GOOD
via Thomas Ledia / Wikimedia Commons

On April 20, 1889 at the Braunau am Inn, in Upper Austria Salzburger located at Vorstadt 15, Alois and Klara Hitler brought a son into the world. They named him Adolph.

Little did they know he would grow up to be one of the greatest forces of evil the world has ever known.

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Yad Vashem

Since 1992, the Jewish Foundation for the Righteous has been holding reunion ceremonies between Holocaust survivors and rescuers once a year. But the tradition is coming to an end, as many have died or are too frail to travel. What might be the last reunion of its kind took place when a 92-year-old woman met up with the two surviving family members that she helped hide during the Holocaust, and their descendants.

Sarah Yanai and Yossi Mor introduced Melpomeni Dina (nee Gianopoulou) to their almost 40 family members, all decedents of the Mordechai family, the family of seven that Dina and her two sisters hid during WWII. "There are no words to describe this feeling," Dina told the Jeruselum Post. "It is very emotional for us to be together again."

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Culture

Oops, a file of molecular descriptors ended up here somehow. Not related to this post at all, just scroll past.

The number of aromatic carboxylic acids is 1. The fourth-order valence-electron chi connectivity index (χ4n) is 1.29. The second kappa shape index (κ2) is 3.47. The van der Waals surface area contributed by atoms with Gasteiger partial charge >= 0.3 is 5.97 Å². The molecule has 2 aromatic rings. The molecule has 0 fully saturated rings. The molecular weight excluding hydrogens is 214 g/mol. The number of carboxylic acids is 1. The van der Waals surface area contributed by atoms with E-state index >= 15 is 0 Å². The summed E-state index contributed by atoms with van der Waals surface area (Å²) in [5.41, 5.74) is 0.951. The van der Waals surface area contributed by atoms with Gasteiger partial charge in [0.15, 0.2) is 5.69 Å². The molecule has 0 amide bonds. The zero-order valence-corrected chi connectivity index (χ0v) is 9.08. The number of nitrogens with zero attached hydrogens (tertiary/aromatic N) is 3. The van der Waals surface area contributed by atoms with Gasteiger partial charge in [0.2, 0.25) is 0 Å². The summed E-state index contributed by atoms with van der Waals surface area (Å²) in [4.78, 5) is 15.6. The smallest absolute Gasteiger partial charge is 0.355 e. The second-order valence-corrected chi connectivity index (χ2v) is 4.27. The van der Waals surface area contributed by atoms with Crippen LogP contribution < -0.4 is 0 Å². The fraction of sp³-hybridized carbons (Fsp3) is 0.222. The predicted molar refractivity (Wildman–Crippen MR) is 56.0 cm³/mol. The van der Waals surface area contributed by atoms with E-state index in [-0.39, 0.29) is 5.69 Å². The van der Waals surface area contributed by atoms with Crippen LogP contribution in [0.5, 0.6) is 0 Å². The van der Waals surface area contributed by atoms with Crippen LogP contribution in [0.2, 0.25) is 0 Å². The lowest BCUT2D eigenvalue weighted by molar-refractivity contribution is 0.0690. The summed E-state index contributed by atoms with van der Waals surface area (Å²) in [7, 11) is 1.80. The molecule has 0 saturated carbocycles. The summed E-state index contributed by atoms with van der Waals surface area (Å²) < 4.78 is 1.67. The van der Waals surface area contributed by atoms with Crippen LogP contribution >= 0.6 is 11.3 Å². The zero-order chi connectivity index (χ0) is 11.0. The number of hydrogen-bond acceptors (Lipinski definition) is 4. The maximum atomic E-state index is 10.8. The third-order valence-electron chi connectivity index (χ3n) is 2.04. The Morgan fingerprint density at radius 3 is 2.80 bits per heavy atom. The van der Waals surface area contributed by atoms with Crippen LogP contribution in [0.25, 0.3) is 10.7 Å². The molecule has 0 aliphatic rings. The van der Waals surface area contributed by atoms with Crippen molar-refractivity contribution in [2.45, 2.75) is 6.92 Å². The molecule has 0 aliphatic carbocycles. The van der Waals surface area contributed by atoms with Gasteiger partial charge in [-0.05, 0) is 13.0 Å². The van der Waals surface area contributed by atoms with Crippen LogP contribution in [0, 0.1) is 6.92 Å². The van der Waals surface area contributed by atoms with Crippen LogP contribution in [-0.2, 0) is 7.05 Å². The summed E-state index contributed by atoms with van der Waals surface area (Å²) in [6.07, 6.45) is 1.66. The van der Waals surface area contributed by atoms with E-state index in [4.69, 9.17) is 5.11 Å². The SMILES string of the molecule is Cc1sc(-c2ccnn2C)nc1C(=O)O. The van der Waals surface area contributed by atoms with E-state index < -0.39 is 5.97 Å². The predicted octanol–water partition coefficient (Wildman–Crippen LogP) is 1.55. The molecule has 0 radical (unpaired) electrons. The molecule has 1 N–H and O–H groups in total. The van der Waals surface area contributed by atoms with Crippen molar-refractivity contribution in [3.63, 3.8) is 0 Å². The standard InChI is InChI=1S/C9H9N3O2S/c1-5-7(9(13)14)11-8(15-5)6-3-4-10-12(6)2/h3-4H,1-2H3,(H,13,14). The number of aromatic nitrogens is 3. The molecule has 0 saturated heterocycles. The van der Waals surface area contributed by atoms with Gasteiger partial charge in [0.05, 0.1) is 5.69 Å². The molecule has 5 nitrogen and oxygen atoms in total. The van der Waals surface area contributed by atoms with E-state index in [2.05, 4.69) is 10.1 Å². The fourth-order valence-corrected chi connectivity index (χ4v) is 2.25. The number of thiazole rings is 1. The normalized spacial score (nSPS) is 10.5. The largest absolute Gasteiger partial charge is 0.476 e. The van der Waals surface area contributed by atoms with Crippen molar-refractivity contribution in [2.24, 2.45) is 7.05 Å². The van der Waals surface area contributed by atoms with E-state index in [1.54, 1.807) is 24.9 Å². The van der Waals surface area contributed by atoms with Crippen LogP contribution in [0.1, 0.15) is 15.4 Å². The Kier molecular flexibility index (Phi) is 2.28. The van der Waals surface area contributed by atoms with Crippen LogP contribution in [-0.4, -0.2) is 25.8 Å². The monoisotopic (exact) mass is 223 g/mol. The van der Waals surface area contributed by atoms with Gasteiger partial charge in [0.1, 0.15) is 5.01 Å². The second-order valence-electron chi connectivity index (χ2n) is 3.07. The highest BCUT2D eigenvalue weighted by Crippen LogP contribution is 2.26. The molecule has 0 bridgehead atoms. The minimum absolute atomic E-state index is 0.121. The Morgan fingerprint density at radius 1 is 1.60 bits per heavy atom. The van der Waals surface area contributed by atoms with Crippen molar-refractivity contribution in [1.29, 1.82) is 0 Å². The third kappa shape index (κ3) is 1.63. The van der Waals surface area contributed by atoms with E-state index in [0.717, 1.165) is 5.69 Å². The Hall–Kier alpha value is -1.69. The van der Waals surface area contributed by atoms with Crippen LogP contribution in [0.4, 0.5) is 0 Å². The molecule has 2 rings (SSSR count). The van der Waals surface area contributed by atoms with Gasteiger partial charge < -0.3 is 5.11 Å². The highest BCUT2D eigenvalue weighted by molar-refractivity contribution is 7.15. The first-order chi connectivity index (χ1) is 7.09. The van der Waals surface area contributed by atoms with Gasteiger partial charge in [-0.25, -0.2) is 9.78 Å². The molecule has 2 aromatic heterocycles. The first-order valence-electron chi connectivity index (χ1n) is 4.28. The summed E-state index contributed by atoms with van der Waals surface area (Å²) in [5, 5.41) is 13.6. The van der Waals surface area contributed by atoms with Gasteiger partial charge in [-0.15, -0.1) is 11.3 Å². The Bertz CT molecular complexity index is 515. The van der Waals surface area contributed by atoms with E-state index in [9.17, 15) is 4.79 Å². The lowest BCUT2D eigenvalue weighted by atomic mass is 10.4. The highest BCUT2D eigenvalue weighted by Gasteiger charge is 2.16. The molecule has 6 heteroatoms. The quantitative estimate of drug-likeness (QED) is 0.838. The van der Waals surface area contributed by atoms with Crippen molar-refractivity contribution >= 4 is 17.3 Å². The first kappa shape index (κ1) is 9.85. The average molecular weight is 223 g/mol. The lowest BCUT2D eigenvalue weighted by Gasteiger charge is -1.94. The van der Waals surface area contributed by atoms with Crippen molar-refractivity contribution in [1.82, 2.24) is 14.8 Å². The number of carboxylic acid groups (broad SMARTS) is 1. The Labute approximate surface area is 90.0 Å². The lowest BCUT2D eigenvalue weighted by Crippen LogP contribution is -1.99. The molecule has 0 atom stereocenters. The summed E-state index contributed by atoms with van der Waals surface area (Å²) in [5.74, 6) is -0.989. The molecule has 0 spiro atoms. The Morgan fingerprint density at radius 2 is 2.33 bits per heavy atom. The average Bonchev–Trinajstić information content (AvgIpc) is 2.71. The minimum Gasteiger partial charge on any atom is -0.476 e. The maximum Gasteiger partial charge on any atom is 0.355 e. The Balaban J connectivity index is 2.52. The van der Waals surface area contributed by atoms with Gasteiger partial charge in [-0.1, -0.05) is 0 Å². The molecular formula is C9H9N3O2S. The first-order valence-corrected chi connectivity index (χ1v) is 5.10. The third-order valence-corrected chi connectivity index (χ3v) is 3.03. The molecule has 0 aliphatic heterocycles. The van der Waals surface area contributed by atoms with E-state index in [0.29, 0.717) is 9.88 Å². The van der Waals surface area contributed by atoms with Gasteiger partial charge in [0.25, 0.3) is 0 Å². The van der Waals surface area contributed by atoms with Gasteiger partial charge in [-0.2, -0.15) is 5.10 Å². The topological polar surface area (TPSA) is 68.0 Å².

New Book Reveals The U.S.’s Secret WWII Prisoner Exchange Program

A new book details the secret prisoner exchange program implemented by the Roosevelt administration.

Aerial photo of the Crystal City Alien Enemy Detention Facility. Image via the Texas Historical Commission.

Anyone who’s been through the fourth grade is probably familiar with the U.S.’s dark history of interning Japanese-Americans during World War II. A much lesser known story, however, is being brought to light in a new book called The Train to Crystal City by Jan Jarboe Russell which details how the U.S. secretly kidnapped thousands of Japanese-, German- and Italian-Americans to use in a clandestine prisoner exchange program called “quiet passage”. The Roosevelt administration repatriated people of Japanese, German and Italian descent, many of whom were born in the U.S., in swaps for American prisoners held hostage during and after wartime. In the meantime, the kidnapped civilians were interned at Crystal City from 1942 to 1948, when the internment camp was shut down.

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"Captured" is the title of the Denver Post's collection of 70 color photographs of everyday Americans from 1939 to 1943. It's a look at a pivotal time in American history, with nationwide financial devastation and the specter of a global war.

These images, by photographers of the Farm Security Administration/Office of War Information, are some of the only color photographs taken of the effects of the Depression on America’s rural and small town populations. The photographs are the property of the Library of Congress and were included in a 2006 exhibit Bound for Glory: America in Color.

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